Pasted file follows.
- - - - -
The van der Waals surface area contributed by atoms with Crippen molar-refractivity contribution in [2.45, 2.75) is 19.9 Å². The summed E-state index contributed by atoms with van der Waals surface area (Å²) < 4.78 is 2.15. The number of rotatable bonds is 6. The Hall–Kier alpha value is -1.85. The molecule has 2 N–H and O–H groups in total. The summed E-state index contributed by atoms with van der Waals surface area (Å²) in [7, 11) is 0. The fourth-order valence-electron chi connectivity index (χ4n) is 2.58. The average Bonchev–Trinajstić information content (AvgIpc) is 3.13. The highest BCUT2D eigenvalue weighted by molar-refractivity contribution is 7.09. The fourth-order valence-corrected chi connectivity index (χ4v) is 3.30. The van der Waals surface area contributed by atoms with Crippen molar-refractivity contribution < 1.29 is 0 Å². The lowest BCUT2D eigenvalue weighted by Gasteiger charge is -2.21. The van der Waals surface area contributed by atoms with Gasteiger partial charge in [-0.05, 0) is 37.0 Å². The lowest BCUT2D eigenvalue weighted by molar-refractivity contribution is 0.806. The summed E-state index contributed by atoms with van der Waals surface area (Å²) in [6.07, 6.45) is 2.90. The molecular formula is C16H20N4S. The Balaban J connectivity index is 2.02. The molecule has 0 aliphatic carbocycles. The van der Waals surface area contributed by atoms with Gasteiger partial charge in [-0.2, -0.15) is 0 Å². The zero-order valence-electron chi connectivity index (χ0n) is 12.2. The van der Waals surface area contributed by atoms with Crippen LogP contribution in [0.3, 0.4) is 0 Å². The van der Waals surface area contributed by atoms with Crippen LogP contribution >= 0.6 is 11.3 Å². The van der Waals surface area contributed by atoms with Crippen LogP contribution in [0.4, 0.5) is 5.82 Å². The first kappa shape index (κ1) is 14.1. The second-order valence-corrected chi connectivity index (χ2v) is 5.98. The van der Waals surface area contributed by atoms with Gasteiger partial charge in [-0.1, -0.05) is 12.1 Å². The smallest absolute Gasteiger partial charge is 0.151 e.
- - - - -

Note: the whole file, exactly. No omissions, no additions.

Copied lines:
The van der Waals surface area contributed by atoms with Crippen molar-refractivity contribution in [2.45, 2.75) is 19.9 Å². The summed E-state index contributed by atoms with van der Waals surface area (Å²) < 4.78 is 2.15. The number of rotatable bonds is 6. The Hall–Kier alpha value is -1.85. The molecule has 2 N–H and O–H groups in total. The summed E-state index contributed by atoms with van der Waals surface area (Å²) in [7, 11) is 0. The fourth-order valence-electron chi connectivity index (χ4n) is 2.58. The average Bonchev–Trinajstić information content (AvgIpc) is 3.13. The highest BCUT2D eigenvalue weighted by molar-refractivity contribution is 7.09. The fourth-order valence-corrected chi connectivity index (χ4v) is 3.30. The van der Waals surface area contributed by atoms with Crippen molar-refractivity contribution < 1.29 is 0 Å². The lowest BCUT2D eigenvalue weighted by Gasteiger charge is -2.21. The van der Waals surface area contributed by atoms with Gasteiger partial charge in [-0.05, 0) is 37.0 Å². The lowest BCUT2D eigenvalue weighted by molar-refractivity contribution is 0.806. The summed E-state index contributed by atoms with van der Waals surface area (Å²) in [6.07, 6.45) is 2.90. The molecular formula is C16H20N4S. The Balaban J connectivity index is 2.02. The molecule has 0 aliphatic carbocycles. The van der Waals surface area contributed by atoms with Gasteiger partial charge in [-0.2, -0.15) is 0 Å². The zero-order valence-electron chi connectivity index (χ0n) is 12.2. The van der Waals surface area contributed by atoms with Crippen LogP contribution in [0.3, 0.4) is 0 Å². The van der Waals surface area contributed by atoms with Crippen LogP contribution >= 0.6 is 11.3 Å². The van der Waals surface area contributed by atoms with Crippen LogP contribution in [0.4, 0.5) is 5.82 Å². The first kappa shape index (κ1) is 14.1. The second-order valence-corrected chi connectivity index (χ2v) is 5.98. The van der Waals surface area contributed by atoms with Gasteiger partial charge in [-0.1, -0.05) is 12.1 Å². The smallest absolute Gasteiger partial charge is 0.151 e.